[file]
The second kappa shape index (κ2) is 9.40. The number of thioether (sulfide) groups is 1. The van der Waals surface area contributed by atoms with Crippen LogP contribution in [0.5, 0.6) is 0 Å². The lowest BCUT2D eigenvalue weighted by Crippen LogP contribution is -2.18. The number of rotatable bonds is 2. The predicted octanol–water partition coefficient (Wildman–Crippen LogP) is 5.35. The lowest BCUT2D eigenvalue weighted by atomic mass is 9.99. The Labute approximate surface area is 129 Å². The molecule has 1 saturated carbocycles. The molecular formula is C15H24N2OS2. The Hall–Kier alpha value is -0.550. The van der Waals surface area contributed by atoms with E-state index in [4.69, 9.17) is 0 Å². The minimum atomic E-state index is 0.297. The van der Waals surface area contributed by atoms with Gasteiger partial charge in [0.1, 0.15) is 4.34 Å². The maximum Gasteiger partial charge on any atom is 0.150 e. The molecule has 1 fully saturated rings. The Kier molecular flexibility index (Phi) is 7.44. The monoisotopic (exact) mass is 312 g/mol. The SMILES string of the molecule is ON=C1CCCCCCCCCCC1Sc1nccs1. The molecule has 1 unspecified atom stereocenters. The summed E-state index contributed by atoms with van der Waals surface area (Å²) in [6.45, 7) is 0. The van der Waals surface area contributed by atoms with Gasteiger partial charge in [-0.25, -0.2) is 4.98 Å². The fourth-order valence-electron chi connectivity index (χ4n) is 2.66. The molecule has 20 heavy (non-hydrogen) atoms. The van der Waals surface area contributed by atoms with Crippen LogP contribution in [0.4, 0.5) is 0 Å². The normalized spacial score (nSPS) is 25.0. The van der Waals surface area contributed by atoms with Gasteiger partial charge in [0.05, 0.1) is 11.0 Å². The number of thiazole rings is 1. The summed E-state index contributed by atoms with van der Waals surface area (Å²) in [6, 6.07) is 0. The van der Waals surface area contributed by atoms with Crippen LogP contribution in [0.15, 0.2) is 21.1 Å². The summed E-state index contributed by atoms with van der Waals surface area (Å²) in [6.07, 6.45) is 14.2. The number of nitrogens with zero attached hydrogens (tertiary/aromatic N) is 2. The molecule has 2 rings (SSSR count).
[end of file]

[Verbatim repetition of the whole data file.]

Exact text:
The second kappa shape index (κ2) is 9.40. The number of thioether (sulfide) groups is 1. The van der Waals surface area contributed by atoms with Crippen LogP contribution in [0.5, 0.6) is 0 Å². The lowest BCUT2D eigenvalue weighted by Crippen LogP contribution is -2.18. The number of rotatable bonds is 2. The predicted octanol–water partition coefficient (Wildman–Crippen LogP) is 5.35. The lowest BCUT2D eigenvalue weighted by atomic mass is 9.99. The Labute approximate surface area is 129 Å². The molecule has 1 saturated carbocycles. The molecular formula is C15H24N2OS2. The Hall–Kier alpha value is -0.550. The van der Waals surface area contributed by atoms with E-state index in [4.69, 9.17) is 0 Å². The minimum atomic E-state index is 0.297. The van der Waals surface area contributed by atoms with Gasteiger partial charge in [0.1, 0.15) is 4.34 Å². The maximum Gasteiger partial charge on any atom is 0.150 e. The molecule has 1 fully saturated rings. The Kier molecular flexibility index (Phi) is 7.44. The monoisotopic (exact) mass is 312 g/mol. The SMILES string of the molecule is ON=C1CCCCCCCCCCC1Sc1nccs1. The molecule has 1 unspecified atom stereocenters. The summed E-state index contributed by atoms with van der Waals surface area (Å²) in [6.45, 7) is 0. The van der Waals surface area contributed by atoms with Gasteiger partial charge in [-0.25, -0.2) is 4.98 Å². The fourth-order valence-electron chi connectivity index (χ4n) is 2.66. The molecule has 20 heavy (non-hydrogen) atoms. The van der Waals surface area contributed by atoms with Crippen LogP contribution in [0.4, 0.5) is 0 Å². The normalized spacial score (nSPS) is 25.0. The van der Waals surface area contributed by atoms with Gasteiger partial charge in [0.05, 0.1) is 11.0 Å². The number of thiazole rings is 1. The summed E-state index contributed by atoms with van der Waals surface area (Å²) in [6, 6.07) is 0. The van der Waals surface area contributed by atoms with Crippen LogP contribution in [0.15, 0.2) is 21.1 Å². The summed E-state index contributed by atoms with van der Waals surface area (Å²) in [6.07, 6.45) is 14.2. The number of nitrogens with zero attached hydrogens (tertiary/aromatic N) is 2. The molecule has 2 rings (SSSR count).